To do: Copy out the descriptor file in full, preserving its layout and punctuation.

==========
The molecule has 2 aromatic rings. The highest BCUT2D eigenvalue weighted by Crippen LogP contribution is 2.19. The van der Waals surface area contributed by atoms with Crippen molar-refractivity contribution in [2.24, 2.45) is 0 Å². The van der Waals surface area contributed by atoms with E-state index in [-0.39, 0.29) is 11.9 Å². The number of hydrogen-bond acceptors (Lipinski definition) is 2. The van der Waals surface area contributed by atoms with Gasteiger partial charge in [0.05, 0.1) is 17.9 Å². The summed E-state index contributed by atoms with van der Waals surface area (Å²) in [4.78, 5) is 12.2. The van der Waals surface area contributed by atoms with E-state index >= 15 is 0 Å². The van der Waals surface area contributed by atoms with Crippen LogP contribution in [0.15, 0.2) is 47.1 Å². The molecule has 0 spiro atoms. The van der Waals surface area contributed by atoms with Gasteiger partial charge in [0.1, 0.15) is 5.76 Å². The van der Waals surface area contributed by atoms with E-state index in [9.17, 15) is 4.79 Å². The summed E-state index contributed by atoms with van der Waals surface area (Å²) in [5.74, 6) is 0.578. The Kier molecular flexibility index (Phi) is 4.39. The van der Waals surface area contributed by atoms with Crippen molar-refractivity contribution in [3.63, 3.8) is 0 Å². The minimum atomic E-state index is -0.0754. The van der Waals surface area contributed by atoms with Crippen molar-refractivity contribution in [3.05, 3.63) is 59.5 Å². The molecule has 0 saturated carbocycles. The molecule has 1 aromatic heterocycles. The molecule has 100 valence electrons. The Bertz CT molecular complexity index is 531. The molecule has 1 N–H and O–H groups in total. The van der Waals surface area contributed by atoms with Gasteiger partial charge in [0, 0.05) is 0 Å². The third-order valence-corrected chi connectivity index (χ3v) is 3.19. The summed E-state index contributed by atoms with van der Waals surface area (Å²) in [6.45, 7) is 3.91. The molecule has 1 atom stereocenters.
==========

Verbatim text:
The molecule has 2 aromatic rings. The highest BCUT2D eigenvalue weighted by Crippen LogP contribution is 2.19. The van der Waals surface area contributed by atoms with Crippen molar-refractivity contribution in [2.24, 2.45) is 0 Å². The van der Waals surface area contributed by atoms with E-state index in [-0.39, 0.29) is 11.9 Å². The number of hydrogen-bond acceptors (Lipinski definition) is 2. The van der Waals surface area contributed by atoms with Gasteiger partial charge in [0.05, 0.1) is 17.9 Å². The summed E-state index contributed by atoms with van der Waals surface area (Å²) in [4.78, 5) is 12.2. The van der Waals surface area contributed by atoms with E-state index >= 15 is 0 Å². The van der Waals surface area contributed by atoms with Crippen LogP contribution in [0.15, 0.2) is 47.1 Å². The molecule has 0 spiro atoms. The van der Waals surface area contributed by atoms with Gasteiger partial charge in [0.1, 0.15) is 5.76 Å². The van der Waals surface area contributed by atoms with E-state index in [9.17, 15) is 4.79 Å². The summed E-state index contributed by atoms with van der Waals surface area (Å²) in [5.74, 6) is 0.578. The Kier molecular flexibility index (Phi) is 4.39. The van der Waals surface area contributed by atoms with Crippen molar-refractivity contribution in [3.63, 3.8) is 0 Å². The minimum atomic E-state index is -0.0754. The van der Waals surface area contributed by atoms with Crippen molar-refractivity contribution in [3.05, 3.63) is 59.5 Å². The molecule has 0 saturated carbocycles. The molecule has 1 aromatic heterocycles. The molecule has 100 valence electrons. The Bertz CT molecular complexity index is 531. The molecule has 1 N–H and O–H groups in total. The van der Waals surface area contributed by atoms with Gasteiger partial charge in [0, 0.05) is 0 Å². The third-order valence-corrected chi connectivity index (χ3v) is 3.19. The summed E-state index contributed by atoms with van der Waals surface area (Å²) in [6.45, 7) is 3.91. The molecule has 1 atom stereocenters.